Happy Chinese New Year, and Good Luck!

One of the first things you learn about foreign languages is that people aren’t speaking your language with different vocabularies.  “There’s no English word for that,” you hear all the time.
Here in South China, that’s what they say about the word “Joss.”  Joss is a Cantonese word, sort of meaning Luck and Fate and God and the Devil combined.  For me, it feels pretty close to Luck; but a much more substantive and present luck than the flimsy thing we think of in the West.  And as luck would have it, we’re here at Chinese New Year, the festival for good Joss – good luck – for the year ahead. 
The Chinese – I’m told – really believe in luck.  A successful businessman plays the Baccarat tables as well, because his joss is good.  The Chinese give each other money at New Year’s, because money is lucky.  People wear red on this holiday, because red is the color of joss.
And they burn “joss sticks” at the local temple, perhaps for many reasons; but I assume joss – or luck – has something to do with it.
Worshipers at Hong Kong’s Wong Tai Sin temple
And so I watched with genuine interest today as throngs of people poured into Wong Tai Sin Temple to close out the last week of the old year.  Most held dozens or hundreds of sweet-burning joss sticks, preparing to offer prayer before their chosen shrine.
The Temple is a shrine to Master Wong Tai Sin, a 4th Century Taoist figure who is believed to have become a celestial being.  But the temple has deities to go around.  Upon entry, I am met by the fierce scowl of Yue Heung, standing in bronze on a dragon-mount with gilded sword raised to strike.  Apparently, this is a deity who doesn’t care all that much if you love him.
Next, after visiting the soothsayer booths, you can pray at the shrines of Caichen, Yao Wong or Fuk Tak, who all look to me like fairly typical village gods.
But as you mount the stairs to the enormous Wong Tai Sin shrine, you see that these deities are all relatively small potatoes.  Here, before the massive and ornate gilded shrine of Wong Tai Sin, hundreds of people mill about preparing their offerings to its namesake.  There are scores of prayer mats.  Many people kneel and bow perfunctorily three or four times, and then get their girlfriend to take their picture.  Grandfathers help toddlers kneel, and snap their picture for some future purpose.  Young daughters will watch their mothers bow, and then repeat the act before running and giggling with their friends.  Businessmen and street sweepers will bow and light joss stick just the same.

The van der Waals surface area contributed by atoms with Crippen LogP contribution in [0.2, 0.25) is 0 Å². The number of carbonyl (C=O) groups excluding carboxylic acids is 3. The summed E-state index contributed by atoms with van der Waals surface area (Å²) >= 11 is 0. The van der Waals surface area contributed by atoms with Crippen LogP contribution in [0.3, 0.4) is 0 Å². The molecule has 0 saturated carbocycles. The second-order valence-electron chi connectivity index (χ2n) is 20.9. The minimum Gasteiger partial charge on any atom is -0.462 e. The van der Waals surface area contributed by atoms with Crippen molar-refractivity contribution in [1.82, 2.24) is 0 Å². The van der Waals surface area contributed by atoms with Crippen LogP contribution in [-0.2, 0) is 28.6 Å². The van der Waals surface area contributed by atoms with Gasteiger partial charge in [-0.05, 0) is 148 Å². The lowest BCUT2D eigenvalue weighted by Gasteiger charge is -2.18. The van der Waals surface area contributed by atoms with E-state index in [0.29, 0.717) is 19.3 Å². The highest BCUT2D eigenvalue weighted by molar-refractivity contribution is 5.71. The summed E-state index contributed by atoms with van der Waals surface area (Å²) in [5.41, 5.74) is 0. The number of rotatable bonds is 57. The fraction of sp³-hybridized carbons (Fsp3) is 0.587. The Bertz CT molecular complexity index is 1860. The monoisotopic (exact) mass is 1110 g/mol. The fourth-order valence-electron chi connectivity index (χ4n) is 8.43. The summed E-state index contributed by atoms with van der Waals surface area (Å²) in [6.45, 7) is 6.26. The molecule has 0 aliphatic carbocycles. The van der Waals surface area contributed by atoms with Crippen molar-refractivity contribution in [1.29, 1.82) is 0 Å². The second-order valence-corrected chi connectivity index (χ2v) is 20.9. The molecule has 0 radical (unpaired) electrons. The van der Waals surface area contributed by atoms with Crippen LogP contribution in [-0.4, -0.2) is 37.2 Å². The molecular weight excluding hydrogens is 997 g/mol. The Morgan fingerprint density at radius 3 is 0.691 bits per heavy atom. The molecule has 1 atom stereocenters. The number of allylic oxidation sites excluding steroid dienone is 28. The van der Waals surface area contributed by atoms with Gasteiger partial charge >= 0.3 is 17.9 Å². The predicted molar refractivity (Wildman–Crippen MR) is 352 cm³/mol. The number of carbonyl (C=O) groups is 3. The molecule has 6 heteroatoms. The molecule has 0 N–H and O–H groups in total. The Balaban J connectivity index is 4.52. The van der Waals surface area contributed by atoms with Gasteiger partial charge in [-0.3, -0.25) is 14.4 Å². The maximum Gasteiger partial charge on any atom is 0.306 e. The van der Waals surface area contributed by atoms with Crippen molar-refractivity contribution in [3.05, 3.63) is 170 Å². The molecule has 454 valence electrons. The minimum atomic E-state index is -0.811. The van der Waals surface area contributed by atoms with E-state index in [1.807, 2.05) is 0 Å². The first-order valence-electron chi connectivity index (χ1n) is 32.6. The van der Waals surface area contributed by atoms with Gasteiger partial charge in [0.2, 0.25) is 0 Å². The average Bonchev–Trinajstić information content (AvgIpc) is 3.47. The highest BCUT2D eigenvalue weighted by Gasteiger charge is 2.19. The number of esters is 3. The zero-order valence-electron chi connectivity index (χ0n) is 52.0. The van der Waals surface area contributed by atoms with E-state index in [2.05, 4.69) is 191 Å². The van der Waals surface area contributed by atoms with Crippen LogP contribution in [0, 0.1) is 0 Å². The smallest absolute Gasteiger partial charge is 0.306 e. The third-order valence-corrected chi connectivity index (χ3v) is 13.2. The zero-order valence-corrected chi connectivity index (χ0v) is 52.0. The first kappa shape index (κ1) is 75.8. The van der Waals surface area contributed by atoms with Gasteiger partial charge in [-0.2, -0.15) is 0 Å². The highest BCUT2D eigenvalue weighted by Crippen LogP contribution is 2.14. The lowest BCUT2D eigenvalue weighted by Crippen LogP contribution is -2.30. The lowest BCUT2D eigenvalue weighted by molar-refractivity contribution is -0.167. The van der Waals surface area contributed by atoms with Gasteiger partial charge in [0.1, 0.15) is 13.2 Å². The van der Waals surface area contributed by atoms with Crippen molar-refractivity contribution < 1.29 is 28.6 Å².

Joss sticks offering sweet smoke
Apparently, there’s some serious joss at stake, and this is the time of year to line up your luck for the coming year.
But anywhere in the world, you find people whose prayers come from deep in the heart.  I watched an old woman praying on her mat, face to the floor, faintly rocking as she prayed.  Others came and went, but she prayed.  I thought I’d watch her as she emerged from her prayers, but I couldn’t wait her out.  Eventually I walked on, and left her prostrate and rocking on her knees.
So what did I take away from Wong Tai Sin Temple?  Well, a few interesting things:
  • First, everyone prays.  It doesn’t seem to matter whether your belief is either orthodox or profound.  It doesn’t seem to hurt to pray.
  • Second, people don’t seem to be particularly troubled by contradiction.  In this rather strongly Christian city, maybe it doesn’t hurt to cover your bases.  Who knows? It might help your joss?
  • Third, every kind of person comes here: old and young, people from all ethnic origins and economic strata.
  • Fourth, the community pours resources into the place, with manicured gardens, resplendent shrines and clean toilets.  Dozens of people continuously sweep the walkways.
  • And finally, even in a strange temple amidst swirling incense, you can find people – I think – whose hearts are sincerely drawn to the Creator of the universe.
What does it all mean to an evangelical Christian visiting this part of the world for the first time?  Oh, I couldn’t attempt to answer that on my first visit.  As John Lagerway, a Christian professor and Calvin College alumnus, advised us upon arrival here: “When you first observe Chinese religious practices, it’s best to remind yourself to suspend judgment.”
Thanks for reading, and whatever it might mean, good luck — and good joss — for the New Year!
J. Elwood
The Lord has made known his salvation; he has revealed his righteousness in the sight of the nations.  He has remembered his steadfast love and faithfulness to the house of Israel.  All the ends of the earth have seen the salvation of our God.  Psalm 98:2-3

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